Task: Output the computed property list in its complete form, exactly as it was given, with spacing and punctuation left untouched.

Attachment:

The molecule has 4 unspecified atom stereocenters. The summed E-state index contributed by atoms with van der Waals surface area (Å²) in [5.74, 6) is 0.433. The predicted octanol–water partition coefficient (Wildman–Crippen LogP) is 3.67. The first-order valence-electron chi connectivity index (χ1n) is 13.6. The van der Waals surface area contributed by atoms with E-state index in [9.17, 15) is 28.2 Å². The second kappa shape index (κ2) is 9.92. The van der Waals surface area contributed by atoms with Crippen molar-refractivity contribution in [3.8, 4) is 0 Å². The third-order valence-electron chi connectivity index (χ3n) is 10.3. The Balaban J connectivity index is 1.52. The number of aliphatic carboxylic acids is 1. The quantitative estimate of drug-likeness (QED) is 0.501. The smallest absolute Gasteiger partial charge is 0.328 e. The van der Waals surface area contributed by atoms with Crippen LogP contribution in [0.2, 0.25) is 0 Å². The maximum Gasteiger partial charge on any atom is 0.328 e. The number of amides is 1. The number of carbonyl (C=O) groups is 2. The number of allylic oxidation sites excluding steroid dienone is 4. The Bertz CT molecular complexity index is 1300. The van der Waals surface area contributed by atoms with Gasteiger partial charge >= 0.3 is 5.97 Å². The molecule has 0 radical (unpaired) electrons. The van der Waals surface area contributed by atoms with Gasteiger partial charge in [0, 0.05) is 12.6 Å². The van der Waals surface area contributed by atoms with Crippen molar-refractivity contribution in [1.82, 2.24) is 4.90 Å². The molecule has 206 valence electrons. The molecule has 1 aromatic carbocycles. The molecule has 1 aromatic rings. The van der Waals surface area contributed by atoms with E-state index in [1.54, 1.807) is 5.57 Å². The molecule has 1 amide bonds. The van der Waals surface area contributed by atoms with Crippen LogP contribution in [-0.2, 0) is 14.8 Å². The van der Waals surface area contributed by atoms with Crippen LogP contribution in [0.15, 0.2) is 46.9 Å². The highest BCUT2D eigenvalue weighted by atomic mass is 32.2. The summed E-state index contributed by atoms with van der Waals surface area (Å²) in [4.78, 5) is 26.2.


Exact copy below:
The molecule has 4 unspecified atom stereocenters. The summed E-state index contributed by atoms with van der Waals surface area (Å²) in [5.74, 6) is 0.433. The predicted octanol–water partition coefficient (Wildman–Crippen LogP) is 3.67. The first-order valence-electron chi connectivity index (χ1n) is 13.6. The van der Waals surface area contributed by atoms with E-state index in [9.17, 15) is 28.2 Å². The second kappa shape index (κ2) is 9.92. The van der Waals surface area contributed by atoms with Crippen molar-refractivity contribution in [3.8, 4) is 0 Å². The third-order valence-electron chi connectivity index (χ3n) is 10.3. The Balaban J connectivity index is 1.52. The number of aliphatic carboxylic acids is 1. The quantitative estimate of drug-likeness (QED) is 0.501. The smallest absolute Gasteiger partial charge is 0.328 e. The van der Waals surface area contributed by atoms with Crippen LogP contribution in [0.2, 0.25) is 0 Å². The maximum Gasteiger partial charge on any atom is 0.328 e. The number of amides is 1. The number of carbonyl (C=O) groups is 2. The number of allylic oxidation sites excluding steroid dienone is 4. The Bertz CT molecular complexity index is 1300. The van der Waals surface area contributed by atoms with Gasteiger partial charge >= 0.3 is 5.97 Å². The molecule has 0 radical (unpaired) electrons. The van der Waals surface area contributed by atoms with Gasteiger partial charge in [0, 0.05) is 12.6 Å². The van der Waals surface area contributed by atoms with Crippen molar-refractivity contribution in [1.82, 2.24) is 4.90 Å². The molecule has 206 valence electrons. The molecule has 1 aromatic carbocycles. The molecule has 1 aromatic rings. The van der Waals surface area contributed by atoms with E-state index in [1.54, 1.807) is 5.57 Å². The molecule has 1 amide bonds. The van der Waals surface area contributed by atoms with Crippen LogP contribution in [-0.2, 0) is 14.8 Å². The van der Waals surface area contributed by atoms with Crippen LogP contribution in [0.15, 0.2) is 46.9 Å². The highest BCUT2D eigenvalue weighted by atomic mass is 32.2. The summed E-state index contributed by atoms with van der Waals surface area (Å²) in [4.78, 5) is 26.2.